“You can be a librarian or an archivist, but not both”

Recently I joined the Australian Society of Archivists, the professional body for archivists in this country. More recently I attended the local chapter’s AGM at the invitation of its convenor. Despite a) not knowing a soul and b) being one of about three people in the room under the age of fifty, I felt right at home and was warmly welcomed by several members. I’m also informed I had the pleasure of briefly meeting a Noted Archives Bigwig™, though I only realised who he was after he’d shaken my hand!

Over the course of the evening I had the same conversation several times: that I had almost finished my MIS, I was currently between jobs, and I was very keen on digital preservation and related endeavours. I didn’t mind, though, because I was fortunate enough to meet some extremely interesting people, one of whom shared my interest in #digipres and had done a lot of work in the field. I mentioned that I was see-sawing between library work and archives work, and could see myself doing both long-term. She chuckled and replied that librarians would often see archives as ‘the dark side’, to which I responded that I hadn’t been in the field long enough to pick up such ‘bad habits’.

A few days later, I came across an interesting thought bubble on the number of LIS / GLAM conferences in Australia and, according to the author, a corresponding paucity of material to discuss. A biennial whole-sector GLAM conference was instead proposed, where professionals from all manner of cultural and memory institutions come together and cross-pollinate developments and ideas. I love the idea of a whole-sector GLAM conference, but I’m doubtful it will ever happen.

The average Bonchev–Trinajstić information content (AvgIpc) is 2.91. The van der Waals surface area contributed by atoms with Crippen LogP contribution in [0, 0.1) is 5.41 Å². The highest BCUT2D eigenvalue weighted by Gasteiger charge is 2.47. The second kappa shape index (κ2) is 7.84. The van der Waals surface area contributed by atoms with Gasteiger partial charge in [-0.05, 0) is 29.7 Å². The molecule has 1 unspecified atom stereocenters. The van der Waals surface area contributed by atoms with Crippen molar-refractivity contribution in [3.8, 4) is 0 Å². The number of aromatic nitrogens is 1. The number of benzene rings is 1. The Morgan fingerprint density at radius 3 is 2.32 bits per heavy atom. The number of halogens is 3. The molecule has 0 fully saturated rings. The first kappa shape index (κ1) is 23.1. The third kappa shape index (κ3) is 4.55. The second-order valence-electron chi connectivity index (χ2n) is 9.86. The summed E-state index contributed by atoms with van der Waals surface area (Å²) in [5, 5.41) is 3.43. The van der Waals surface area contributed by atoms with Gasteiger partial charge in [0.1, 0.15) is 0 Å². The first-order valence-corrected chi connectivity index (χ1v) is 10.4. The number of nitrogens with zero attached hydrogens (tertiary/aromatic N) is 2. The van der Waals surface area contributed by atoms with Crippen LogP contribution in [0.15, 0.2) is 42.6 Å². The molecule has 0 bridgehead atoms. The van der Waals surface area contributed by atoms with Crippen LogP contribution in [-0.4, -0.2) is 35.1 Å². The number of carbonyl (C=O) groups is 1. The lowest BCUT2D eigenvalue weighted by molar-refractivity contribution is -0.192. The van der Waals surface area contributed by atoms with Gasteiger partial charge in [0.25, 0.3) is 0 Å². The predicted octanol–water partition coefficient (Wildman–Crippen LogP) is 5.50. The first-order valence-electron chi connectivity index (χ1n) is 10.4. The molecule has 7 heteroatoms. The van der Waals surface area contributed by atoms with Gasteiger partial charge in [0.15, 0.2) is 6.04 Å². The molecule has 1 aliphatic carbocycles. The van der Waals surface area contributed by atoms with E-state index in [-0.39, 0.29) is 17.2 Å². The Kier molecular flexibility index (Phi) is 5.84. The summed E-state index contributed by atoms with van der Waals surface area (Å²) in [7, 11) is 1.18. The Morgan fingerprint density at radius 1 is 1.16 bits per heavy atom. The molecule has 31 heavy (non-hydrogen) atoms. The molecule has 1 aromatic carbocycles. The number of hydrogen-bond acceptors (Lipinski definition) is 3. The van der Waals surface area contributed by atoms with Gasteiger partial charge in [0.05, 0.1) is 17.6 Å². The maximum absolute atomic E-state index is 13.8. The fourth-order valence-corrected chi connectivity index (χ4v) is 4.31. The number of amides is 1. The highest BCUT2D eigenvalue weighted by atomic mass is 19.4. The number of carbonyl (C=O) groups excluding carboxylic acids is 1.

For all our talk of collaboration, GLAM professions in Australia are terribly siloed. I know precious few people who are members of both ALIA and ASA (I am, for the record) and I’m not sure the two organisations talk to each other all that much. I know libraries and archives do some things differently, but I’m not convinced it’s beneficial for users or staff. Should I have to choose between being a librarian and being an archivist? Why can’t I be both? Are the differences between the two so great that no one individual can do it all?

In an age where the proportion of digitised or born-digital items in library and archive collections is increasing steadily, both types of memory institution will need staff with the requisite skillset to accession, curate and preserve digital artefacts. While paper items are treated much differently in library collections vis-à-vis archival collections, with the former housed on shelves for public consumption and the latter in boxes in climate-controlled storerooms, there is no fundamental difference between, say, a RAID system in a library and one in an archive. Or one in a records management unit, or a museum, and so on. Discovery layers for these objects would also function in a similar way across different organisations.

To me, it would make perfect sense for GLAM digitalists of all types to come together and swap stories. New Zealand’s National Digital Forum (NDF) fulfils this role perfectly. So perfectly, in fact, I’m planning to attend their conference in Wellington in November. (The conference outline looked amazing!) I really wish a similar organisation existed in Australia, but again I can’t see it happening. Unless I create it myself in my capacity as your local Over-Enthusiastic New Professional™.

We speak often of the ‘digital divide’ between those with access to the internet and those without, but a divide exists too between the GLAM professions. Archivists and librarians don’t appear to collaborate very much, which is a disappointment and something I’d dearly like to change. Perhaps I’ll become neither a librarian nor an archivist, but rather an Inter-GLAM Liaison Officer or somesuch, bringing light, a feather-duster and some government funding to ‘the dark side’. Wouldn’t that be something?